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The Art of Packing Light for a Trip

Packing Light | The Early Airway

Packing light. The mantra for the new age of travel. Long ago, world travelers took with them steamer trunk after steamer trunk full of clothes and mementos from home on their extended journeys. Lady Anne Blunt spent decades traveling the Sahara in search of pure Arabian blood to add to her stock, complete with chandeliers and china sets.

No more. Today’s traveler is veering towards the “less is more” concept where experiences mean more than possessions. Travel guru Rick Steves has long been a proponent of packing light and his carry-on size rucksack one of the travel industry’s best selling packs for more than two decades. His motto is “On your trip you’ll meet two kinds of travelers: those who pack light and those who wish they did.” Truer words were never spoken.

Think back to your last holiday. Remember seeing passengers struggle with oversized bags and multiple carry-ons. Sore backs and cranky tempers prevail. Then consider the alternative. Imagine breezing to the counter with your lightweight bag. Standing in line at security is no longer a, very literal, pain in the neck. You board the plane and easily fit your carry-on into the overhead or under the seat in front of you.

With the calm picture in your head, the next question becomes HOW? How exactly do you pack for holiday with less? Full-time traveler James Turner does it with a 26litre backpack. Journalist Rolf Potts famously traveled the world with NO luggage at all for 6 weeks. He explored 12 countries on five continents without one single bag in his “no baggage challenge”.

Okay, it’s time to say it’s ok to want to at least bring ONE bag on your trip. Back to the question of how to par down and spend your time researching your destination rather than stressing over what to pack. Here are five tips from the experts on packing light.

 

1. Packing Light Starts With a Test Run

You will walk with your bag more than you think. To start off, limit yourself to 20lbs which is typically a 9”X 21” X 14” carry on size. Trust us, you can do it. Now lay out and pack everything you think you may need. Once you are packed actually take your bag and spend an hour wandering around your hometown. The goal of this exercise is not to punish you, but rather to show you just how much effort is required to have an over packed bag. It is not so much about traveling light, but about a traveling lifestyle which promotes serendipity.

 

2. Justify Your Choices

A common myth of travelers is that they need to be prepared for any situation. The honest truth is that you can get nearly anything you might need anywhere in the world. Certainly, if you are heading to the Sahara for an extended camel safari, you may want to make sure you have enough toothpaste. For pretty much any more traditional trip, believe us, other countries DO have toothpaste! Ask yourself the all-important question “how often will I use this”? Not will you use it, but how often.

 

3. Choose Multi-Purpose Items

Full-time traveler Clayton’s number one tip is that 20% of your items should cover 80% of situations. To simplify this focus on mixing and matching of clothes, taking only items in two complimentary colors for example. When looking at your compiled items, if you find yourself asking “but what do I do if….?” Or “this might come in handy if…” leave it out. Experienced travelers are all too familiar with returning home to unpack and realize there were items in the bottom of their bag that were never used. Do not make this mistake.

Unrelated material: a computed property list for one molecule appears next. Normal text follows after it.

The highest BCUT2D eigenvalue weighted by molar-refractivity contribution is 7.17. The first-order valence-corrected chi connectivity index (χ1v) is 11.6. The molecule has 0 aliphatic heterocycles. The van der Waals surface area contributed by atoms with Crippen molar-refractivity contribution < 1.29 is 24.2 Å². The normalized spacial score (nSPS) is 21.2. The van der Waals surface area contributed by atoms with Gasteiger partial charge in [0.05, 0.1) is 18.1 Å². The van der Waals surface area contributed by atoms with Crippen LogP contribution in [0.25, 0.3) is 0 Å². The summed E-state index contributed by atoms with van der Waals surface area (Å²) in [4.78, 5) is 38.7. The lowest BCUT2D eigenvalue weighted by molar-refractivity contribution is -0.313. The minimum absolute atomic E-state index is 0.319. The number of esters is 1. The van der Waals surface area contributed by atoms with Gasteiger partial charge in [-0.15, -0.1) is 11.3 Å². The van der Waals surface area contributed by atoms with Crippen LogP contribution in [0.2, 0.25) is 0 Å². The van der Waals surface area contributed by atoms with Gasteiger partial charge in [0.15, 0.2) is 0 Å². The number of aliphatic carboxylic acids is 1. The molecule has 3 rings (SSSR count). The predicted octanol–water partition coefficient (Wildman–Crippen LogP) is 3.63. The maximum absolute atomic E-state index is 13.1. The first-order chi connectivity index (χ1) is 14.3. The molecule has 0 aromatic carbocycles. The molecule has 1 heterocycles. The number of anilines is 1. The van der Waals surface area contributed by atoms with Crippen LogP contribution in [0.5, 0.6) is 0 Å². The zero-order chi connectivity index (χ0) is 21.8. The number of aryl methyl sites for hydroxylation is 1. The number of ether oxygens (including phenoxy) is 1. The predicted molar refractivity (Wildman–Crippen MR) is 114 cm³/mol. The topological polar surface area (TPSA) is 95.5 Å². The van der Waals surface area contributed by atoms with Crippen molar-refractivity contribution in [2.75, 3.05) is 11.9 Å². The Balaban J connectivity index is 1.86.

4. Use Packing Cubes

Packing cubes are a life changer. The important thing to know, which type is best for you. There are the basic packing cubes which are excellent for simply categorizing and organizing like items. To further decrease your space, go for compression bags, those packing cubes where you compress the air out of them, dramatically decreasing the space required for your items.

 

5. Bring Very Little

Here it is, the crux of it all. To travel with next to nothing, you must simply bring very little. Look back on the previous tips. All focus on simplifying, justifying, and asking yourself do you actually really NEED the item in question. The odds are, you don’t. There is no need for three kinds of moisturizer, six lipsticks, and an entire bag of jewelry. Think simple, not in the bland way, but in the manner of a chic French woman who is capable of totally changing her look with the addition of a scarf and an updo. Think elegant.

 

 

The tips here are just a start for packing light. Experienced travelers have taken trip after trip to truly develop a list that works for them. The true pro Rick Steves packs exactly the same for summer and winter travel with the addition of a lightweight jacket to layer to his existing wardrobe.

Male travelers have an easy go. Whether catching a private jet charter or standing in line at customs, men can generally get away with casual pants and a lightweight, read easily hand washable, button up shirt.

Ladies tend to pack more, wanting to change up her look day to day. Be warned, keep it simple. Remember the addition of a scarf or different pair of earrings completely changes the tone of an outfit.

Traveling with less is a mindset. It is a desire to stroll calmly down endless terminals, to not wait for baggage, to lose the shoulder and neck pain of hauling overweight bags. Traveling with less involves planning and control, but in the end is worth not having those two extra shirts in your bag.

One additional bonus of packing light is that you can buy souvenirs at your destination and have room in your bag to transport your treats home! Never again worry about how to bring home that artwork or Venetian vase. All in all, the benefits of traveling light are many. This is the year to make your life easier.